Model aims for better care at less cost
An ambitious project in North Carolina is attempting to improve the quality — but reduce the cost — of patient care by shifting some of the burden from doctors to pharmacists.
According to a story by Ann Doss Helms and Jay Hancock in the Charlotte Observer, the federal government has invested $15 million in a project created by the non-profit Community Care of North Carolina that gives pharmacists access to medical information about high-need patients so that the pharmacy can be more proactive and hands-on in delivering care.
“People generally know their pharmacists, especially the small-town ones. They’re a good community contact,” said Paul Mahoney, vice president for communications with Community Care. That intimacy is one factor that the project hopes will help keep high-need patients healthier and out of the hospital.
The article by Helms and Hancock cites a national study of Medicare patients with multiple chronic illnesses, which found that such patients see an average of 13 doctors and have 50 prescriptions filled per year. Moose Pharmacy, one of about 120 pharmacies around North Carolina working with Community Care on the experimental program, had been making home visits even before the federal grant to see if patients were following their treatment plans. Owner Joe Moose says that, 1,000 visits later, his staff is yet to come across a patient who is following the regimen prescribed by the physician.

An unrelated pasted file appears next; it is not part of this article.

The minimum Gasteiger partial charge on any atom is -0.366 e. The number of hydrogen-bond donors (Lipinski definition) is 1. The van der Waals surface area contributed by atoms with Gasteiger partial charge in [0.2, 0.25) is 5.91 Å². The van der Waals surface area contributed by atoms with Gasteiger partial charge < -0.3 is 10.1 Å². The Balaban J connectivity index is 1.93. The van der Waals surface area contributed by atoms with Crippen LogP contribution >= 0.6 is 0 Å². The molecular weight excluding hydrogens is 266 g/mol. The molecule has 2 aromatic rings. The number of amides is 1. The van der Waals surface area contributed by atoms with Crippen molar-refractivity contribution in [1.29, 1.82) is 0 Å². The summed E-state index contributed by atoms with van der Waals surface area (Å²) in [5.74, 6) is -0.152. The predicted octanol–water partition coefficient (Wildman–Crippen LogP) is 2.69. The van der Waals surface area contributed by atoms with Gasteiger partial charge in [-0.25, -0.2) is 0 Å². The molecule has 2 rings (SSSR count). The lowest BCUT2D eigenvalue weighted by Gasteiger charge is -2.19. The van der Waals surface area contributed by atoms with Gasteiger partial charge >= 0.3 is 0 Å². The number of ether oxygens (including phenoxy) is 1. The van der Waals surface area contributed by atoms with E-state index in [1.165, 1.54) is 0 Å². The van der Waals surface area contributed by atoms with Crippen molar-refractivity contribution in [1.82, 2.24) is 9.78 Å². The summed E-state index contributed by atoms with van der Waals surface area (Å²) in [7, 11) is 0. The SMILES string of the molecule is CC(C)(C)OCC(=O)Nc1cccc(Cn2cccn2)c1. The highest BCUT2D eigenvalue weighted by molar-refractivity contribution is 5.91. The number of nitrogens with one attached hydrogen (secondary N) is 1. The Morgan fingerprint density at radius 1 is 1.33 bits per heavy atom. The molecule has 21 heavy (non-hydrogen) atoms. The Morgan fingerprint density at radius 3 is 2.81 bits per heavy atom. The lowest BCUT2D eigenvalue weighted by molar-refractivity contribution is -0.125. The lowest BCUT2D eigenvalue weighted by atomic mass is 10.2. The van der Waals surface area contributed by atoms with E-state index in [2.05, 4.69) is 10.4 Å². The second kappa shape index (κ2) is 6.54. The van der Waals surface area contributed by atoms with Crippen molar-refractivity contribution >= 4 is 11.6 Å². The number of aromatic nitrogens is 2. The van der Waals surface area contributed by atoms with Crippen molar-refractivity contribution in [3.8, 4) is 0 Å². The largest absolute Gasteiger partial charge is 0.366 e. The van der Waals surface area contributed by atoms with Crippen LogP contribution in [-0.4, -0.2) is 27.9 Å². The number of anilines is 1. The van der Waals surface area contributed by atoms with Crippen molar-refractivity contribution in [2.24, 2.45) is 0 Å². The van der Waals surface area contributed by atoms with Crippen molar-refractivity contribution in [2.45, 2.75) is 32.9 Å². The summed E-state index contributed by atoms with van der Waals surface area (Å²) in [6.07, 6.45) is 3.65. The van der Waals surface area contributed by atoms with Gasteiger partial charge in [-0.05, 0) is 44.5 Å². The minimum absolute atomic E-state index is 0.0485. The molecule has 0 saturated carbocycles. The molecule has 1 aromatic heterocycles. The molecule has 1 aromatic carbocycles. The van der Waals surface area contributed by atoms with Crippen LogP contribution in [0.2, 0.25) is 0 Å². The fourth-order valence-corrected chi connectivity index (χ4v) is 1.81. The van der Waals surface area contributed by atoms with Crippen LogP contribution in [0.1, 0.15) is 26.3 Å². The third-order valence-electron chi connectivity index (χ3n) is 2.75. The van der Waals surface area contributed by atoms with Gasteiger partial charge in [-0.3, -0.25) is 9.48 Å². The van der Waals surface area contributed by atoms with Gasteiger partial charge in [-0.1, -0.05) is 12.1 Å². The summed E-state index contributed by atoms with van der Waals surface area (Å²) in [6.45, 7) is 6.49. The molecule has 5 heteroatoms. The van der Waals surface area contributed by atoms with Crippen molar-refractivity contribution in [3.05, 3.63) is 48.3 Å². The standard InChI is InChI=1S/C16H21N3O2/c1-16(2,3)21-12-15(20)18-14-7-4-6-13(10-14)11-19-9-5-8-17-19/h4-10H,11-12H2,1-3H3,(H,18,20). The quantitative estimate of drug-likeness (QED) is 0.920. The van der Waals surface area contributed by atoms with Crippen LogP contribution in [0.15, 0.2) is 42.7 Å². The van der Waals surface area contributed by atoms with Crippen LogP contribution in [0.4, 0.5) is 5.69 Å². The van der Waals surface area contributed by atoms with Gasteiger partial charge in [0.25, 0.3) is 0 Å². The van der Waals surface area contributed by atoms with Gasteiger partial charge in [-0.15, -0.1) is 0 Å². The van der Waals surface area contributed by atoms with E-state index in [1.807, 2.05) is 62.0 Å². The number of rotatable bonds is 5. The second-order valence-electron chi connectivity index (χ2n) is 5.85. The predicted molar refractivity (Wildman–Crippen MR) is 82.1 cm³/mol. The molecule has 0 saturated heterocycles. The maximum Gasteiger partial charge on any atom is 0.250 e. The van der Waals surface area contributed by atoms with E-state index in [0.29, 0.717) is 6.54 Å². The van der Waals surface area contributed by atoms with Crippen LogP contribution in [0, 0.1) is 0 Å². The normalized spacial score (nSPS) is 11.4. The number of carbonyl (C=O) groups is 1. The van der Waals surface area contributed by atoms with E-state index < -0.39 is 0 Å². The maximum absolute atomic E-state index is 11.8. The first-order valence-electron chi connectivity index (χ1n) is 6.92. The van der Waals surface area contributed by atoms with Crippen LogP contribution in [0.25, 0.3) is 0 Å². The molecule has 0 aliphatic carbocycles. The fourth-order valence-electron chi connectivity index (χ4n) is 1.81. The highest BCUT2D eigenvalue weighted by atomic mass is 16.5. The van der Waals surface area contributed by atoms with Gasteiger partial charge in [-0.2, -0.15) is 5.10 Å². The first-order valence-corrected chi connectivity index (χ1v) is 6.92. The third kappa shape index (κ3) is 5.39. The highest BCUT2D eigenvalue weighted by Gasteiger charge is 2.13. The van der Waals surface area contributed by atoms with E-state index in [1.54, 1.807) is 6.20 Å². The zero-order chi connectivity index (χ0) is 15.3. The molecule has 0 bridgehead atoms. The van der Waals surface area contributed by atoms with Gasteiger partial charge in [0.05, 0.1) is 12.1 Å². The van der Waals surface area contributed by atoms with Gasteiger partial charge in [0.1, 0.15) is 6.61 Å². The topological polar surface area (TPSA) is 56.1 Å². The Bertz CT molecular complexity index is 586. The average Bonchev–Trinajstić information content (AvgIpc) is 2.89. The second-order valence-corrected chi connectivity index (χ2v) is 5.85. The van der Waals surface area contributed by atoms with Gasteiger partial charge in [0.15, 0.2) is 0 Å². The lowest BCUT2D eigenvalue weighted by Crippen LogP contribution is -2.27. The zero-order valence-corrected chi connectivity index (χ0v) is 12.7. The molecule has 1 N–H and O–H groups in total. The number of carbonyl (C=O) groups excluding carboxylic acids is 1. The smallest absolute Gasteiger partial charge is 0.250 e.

The consequences of such negligence can be severe: “These are expensive failures,” Moose says. Whether from confusion, forgetfulness, lack of money, or willful ignorance, patients who fail to follow their treatment plans can see controllable conditions turn into crises that require admission to the emergency room and hospitalization.
The experimental project pays pharmacies $70-95 for the initial work-up on each patient and a monthly fee of $2-5 for each of the chronically ill patients taking part. Variable fees are also paid based on performance measures related to patient health and frequency of hospital visits.
The three-year program is being monitored and tweaked by the Eshelman School of Pharmacy at UNC Chapel Hill, but results are not expected to be revealed until the final year of the study.